2.5. Forest Model Parameters

All FORMIND model parameter values were taken from Fischer et al. [38]. In Fischer et al. [38], we used the FORMIX3 model (a predecessor of FORMIND) to estimate the impact of drought on lowland tropical forests in Madagascar (i.e., Betampona). In contrast to FORMIX3, the height stratification in FORMIND is more finely scaled and individual trees have a continuous height growth through time. In the current study, we adapted the FORMIX3 parameters that had been previously calculated for Betampona (BTP) to parameterize a new Madagascar rainforest version of the FORMIND model. Unknown parameter values (e.g., number of seeds) were determined with a calibration process by comparing the aboveground biomass, species composition, and tree density of a simulated mature forest with field data from the study region [22,23]. A description of the model parameters and their values can be found in Supplementary B and [38]. Following our parameterization and calibration of the FORMIND Model for BTP, we then validated FORMIND using another dataset that we collected in the lowland tropical rainforest of Zahamena National Park (ZNP). With the successful validation, our current study presents a FORMIND model version that can successfully simulate all lowland tropical forests within and around the study region.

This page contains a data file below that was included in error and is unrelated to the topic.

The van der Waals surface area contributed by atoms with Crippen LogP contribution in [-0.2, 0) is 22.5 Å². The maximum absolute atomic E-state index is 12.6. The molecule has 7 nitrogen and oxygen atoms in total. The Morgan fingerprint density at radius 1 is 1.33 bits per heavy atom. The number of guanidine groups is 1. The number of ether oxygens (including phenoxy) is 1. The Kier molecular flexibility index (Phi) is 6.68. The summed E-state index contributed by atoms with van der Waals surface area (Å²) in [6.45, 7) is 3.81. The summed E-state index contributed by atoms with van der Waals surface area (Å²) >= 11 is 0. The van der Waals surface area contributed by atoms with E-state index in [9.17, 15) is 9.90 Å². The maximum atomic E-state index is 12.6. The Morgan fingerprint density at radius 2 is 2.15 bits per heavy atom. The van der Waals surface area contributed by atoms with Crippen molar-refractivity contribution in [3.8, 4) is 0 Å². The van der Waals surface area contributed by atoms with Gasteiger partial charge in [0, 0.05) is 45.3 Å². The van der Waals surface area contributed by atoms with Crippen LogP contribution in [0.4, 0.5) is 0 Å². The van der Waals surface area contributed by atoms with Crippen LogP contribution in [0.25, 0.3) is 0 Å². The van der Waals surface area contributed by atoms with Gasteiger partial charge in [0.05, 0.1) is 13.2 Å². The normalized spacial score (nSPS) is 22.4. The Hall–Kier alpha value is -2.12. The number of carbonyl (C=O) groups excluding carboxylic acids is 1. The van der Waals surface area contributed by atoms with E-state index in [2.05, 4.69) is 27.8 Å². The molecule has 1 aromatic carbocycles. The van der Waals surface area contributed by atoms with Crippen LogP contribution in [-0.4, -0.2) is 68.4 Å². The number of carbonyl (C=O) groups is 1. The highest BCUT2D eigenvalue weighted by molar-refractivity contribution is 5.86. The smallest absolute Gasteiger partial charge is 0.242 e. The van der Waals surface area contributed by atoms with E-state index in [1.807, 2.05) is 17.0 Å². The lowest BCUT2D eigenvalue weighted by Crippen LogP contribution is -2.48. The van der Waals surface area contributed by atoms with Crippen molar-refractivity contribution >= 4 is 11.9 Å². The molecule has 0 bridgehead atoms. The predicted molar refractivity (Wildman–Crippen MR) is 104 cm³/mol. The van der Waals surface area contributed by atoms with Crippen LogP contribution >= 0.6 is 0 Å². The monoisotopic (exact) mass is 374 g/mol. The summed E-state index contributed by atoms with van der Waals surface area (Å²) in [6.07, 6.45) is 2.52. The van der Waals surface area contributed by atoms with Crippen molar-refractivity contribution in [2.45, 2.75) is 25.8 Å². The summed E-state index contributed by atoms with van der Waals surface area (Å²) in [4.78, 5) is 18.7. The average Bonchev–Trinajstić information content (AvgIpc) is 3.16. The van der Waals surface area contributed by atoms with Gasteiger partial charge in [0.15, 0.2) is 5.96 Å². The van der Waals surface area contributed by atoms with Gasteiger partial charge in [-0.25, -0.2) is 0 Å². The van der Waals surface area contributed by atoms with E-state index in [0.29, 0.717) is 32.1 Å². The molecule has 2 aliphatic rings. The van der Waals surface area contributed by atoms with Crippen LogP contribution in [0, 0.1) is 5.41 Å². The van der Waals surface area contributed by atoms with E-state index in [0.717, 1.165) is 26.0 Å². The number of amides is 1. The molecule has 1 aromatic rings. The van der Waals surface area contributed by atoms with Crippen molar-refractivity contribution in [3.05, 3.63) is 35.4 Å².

2.6. Simulation Experiments and Validation

In this study, we used the FORMIND model to explore the forest dynamics of the investigated Malagasy forests. For the analysis of a mature forest, we simulated 50 hectares of forest succession over 1000 years starting with bare ground conditions. As this study did not focus on climate change, climate and soil conditions were held constant throughout all simulations. All calculated output values are mean values over the whole simulation area (50 ha) and over the last 500 years of the forest succession simulation, based on the assumption that the model in that period is in the equilibrium/climax state. In detail, we analyzed total stem numbers, aboveground biomass, basal area, and stem size distribution. We also analyzed gross primary production (GPP), respiration, biomass mortality, net primary production (NPP), and the stand carbon balance called net ecosystem exchange (NEE).